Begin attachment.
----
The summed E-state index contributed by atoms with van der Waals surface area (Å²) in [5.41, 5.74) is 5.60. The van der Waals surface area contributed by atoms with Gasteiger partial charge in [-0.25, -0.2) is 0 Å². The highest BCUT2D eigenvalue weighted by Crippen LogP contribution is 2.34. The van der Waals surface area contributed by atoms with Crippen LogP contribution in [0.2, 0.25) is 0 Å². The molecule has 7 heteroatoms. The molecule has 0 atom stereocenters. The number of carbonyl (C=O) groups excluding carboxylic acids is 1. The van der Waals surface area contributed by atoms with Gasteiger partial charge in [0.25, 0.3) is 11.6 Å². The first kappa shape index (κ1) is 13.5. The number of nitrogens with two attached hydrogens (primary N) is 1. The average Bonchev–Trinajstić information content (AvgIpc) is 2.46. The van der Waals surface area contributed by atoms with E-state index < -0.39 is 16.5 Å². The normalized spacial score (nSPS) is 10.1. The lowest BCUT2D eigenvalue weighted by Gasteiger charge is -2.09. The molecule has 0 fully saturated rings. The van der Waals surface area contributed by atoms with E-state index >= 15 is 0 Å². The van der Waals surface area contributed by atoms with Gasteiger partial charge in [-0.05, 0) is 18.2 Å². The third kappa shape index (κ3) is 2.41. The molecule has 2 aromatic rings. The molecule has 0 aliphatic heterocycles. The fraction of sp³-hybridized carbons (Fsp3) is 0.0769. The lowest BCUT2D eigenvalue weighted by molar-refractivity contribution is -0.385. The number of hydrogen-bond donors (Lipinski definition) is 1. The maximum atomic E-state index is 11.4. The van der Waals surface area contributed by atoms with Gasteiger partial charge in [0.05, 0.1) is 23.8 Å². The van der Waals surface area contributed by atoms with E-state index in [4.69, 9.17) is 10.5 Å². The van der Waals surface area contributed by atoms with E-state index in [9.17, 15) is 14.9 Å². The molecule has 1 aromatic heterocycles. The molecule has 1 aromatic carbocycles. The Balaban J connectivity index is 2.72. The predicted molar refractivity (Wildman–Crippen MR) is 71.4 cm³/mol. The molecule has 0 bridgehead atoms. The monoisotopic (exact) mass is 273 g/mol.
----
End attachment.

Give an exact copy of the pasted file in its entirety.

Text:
The summed E-state index contributed by atoms with van der Waals surface area (Å²) in [5.41, 5.74) is 5.60. The van der Waals surface area contributed by atoms with Gasteiger partial charge in [-0.25, -0.2) is 0 Å². The highest BCUT2D eigenvalue weighted by Crippen LogP contribution is 2.34. The van der Waals surface area contributed by atoms with Crippen LogP contribution in [0.2, 0.25) is 0 Å². The molecule has 7 heteroatoms. The molecule has 0 atom stereocenters. The number of carbonyl (C=O) groups excluding carboxylic acids is 1. The van der Waals surface area contributed by atoms with Gasteiger partial charge in [0.25, 0.3) is 11.6 Å². The first kappa shape index (κ1) is 13.5. The number of nitrogens with two attached hydrogens (primary N) is 1. The average Bonchev–Trinajstić information content (AvgIpc) is 2.46. The van der Waals surface area contributed by atoms with E-state index < -0.39 is 16.5 Å². The normalized spacial score (nSPS) is 10.1. The lowest BCUT2D eigenvalue weighted by Gasteiger charge is -2.09. The molecule has 0 fully saturated rings. The van der Waals surface area contributed by atoms with E-state index >= 15 is 0 Å². The van der Waals surface area contributed by atoms with Gasteiger partial charge in [-0.05, 0) is 18.2 Å². The third kappa shape index (κ3) is 2.41. The molecule has 2 aromatic rings. The molecule has 0 aliphatic heterocycles. The fraction of sp³-hybridized carbons (Fsp3) is 0.0769. The lowest BCUT2D eigenvalue weighted by molar-refractivity contribution is -0.385. The number of hydrogen-bond donors (Lipinski definition) is 1. The maximum atomic E-state index is 11.4. The van der Waals surface area contributed by atoms with Gasteiger partial charge in [0.05, 0.1) is 23.8 Å². The van der Waals surface area contributed by atoms with E-state index in [4.69, 9.17) is 10.5 Å². The van der Waals surface area contributed by atoms with E-state index in [9.17, 15) is 14.9 Å². The molecule has 1 aromatic heterocycles. The molecule has 1 aromatic carbocycles. The Balaban J connectivity index is 2.72. The predicted molar refractivity (Wildman–Crippen MR) is 71.4 cm³/mol. The molecule has 0 bridgehead atoms. The monoisotopic (exact) mass is 273 g/mol.